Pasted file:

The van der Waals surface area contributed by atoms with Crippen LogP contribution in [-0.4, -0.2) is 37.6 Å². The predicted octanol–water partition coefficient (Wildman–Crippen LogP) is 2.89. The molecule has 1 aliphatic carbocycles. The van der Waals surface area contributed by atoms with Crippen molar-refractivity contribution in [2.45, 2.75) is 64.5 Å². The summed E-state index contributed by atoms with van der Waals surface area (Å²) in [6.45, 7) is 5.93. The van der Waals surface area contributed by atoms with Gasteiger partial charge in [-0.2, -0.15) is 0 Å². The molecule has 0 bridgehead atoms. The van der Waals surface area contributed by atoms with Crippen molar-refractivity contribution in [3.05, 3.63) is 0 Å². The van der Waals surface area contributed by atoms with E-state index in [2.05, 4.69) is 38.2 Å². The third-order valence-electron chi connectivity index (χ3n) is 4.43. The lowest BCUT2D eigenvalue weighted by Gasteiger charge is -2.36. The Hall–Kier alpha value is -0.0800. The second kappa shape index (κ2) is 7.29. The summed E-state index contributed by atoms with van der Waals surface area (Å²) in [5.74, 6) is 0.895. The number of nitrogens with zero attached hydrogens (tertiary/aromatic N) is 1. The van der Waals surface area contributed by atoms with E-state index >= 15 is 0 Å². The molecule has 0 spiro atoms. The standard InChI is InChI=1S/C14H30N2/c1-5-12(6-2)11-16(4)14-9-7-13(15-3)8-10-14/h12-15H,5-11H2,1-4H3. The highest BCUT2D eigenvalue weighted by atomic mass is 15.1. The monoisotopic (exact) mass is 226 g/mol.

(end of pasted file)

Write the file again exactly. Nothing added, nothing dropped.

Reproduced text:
The van der Waals surface area contributed by atoms with Crippen LogP contribution in [-0.4, -0.2) is 37.6 Å². The predicted octanol–water partition coefficient (Wildman–Crippen LogP) is 2.89. The molecule has 1 aliphatic carbocycles. The van der Waals surface area contributed by atoms with Crippen molar-refractivity contribution in [2.45, 2.75) is 64.5 Å². The summed E-state index contributed by atoms with van der Waals surface area (Å²) in [6.45, 7) is 5.93. The van der Waals surface area contributed by atoms with Gasteiger partial charge in [-0.2, -0.15) is 0 Å². The molecule has 0 bridgehead atoms. The van der Waals surface area contributed by atoms with Crippen molar-refractivity contribution in [3.05, 3.63) is 0 Å². The van der Waals surface area contributed by atoms with E-state index in [2.05, 4.69) is 38.2 Å². The third-order valence-electron chi connectivity index (χ3n) is 4.43. The lowest BCUT2D eigenvalue weighted by Gasteiger charge is -2.36. The Hall–Kier alpha value is -0.0800. The second kappa shape index (κ2) is 7.29. The summed E-state index contributed by atoms with van der Waals surface area (Å²) in [5.74, 6) is 0.895. The number of nitrogens with zero attached hydrogens (tertiary/aromatic N) is 1. The van der Waals surface area contributed by atoms with E-state index >= 15 is 0 Å². The molecule has 0 spiro atoms. The standard InChI is InChI=1S/C14H30N2/c1-5-12(6-2)11-16(4)14-9-7-13(15-3)8-10-14/h12-15H,5-11H2,1-4H3. The highest BCUT2D eigenvalue weighted by atomic mass is 15.1. The monoisotopic (exact) mass is 226 g/mol.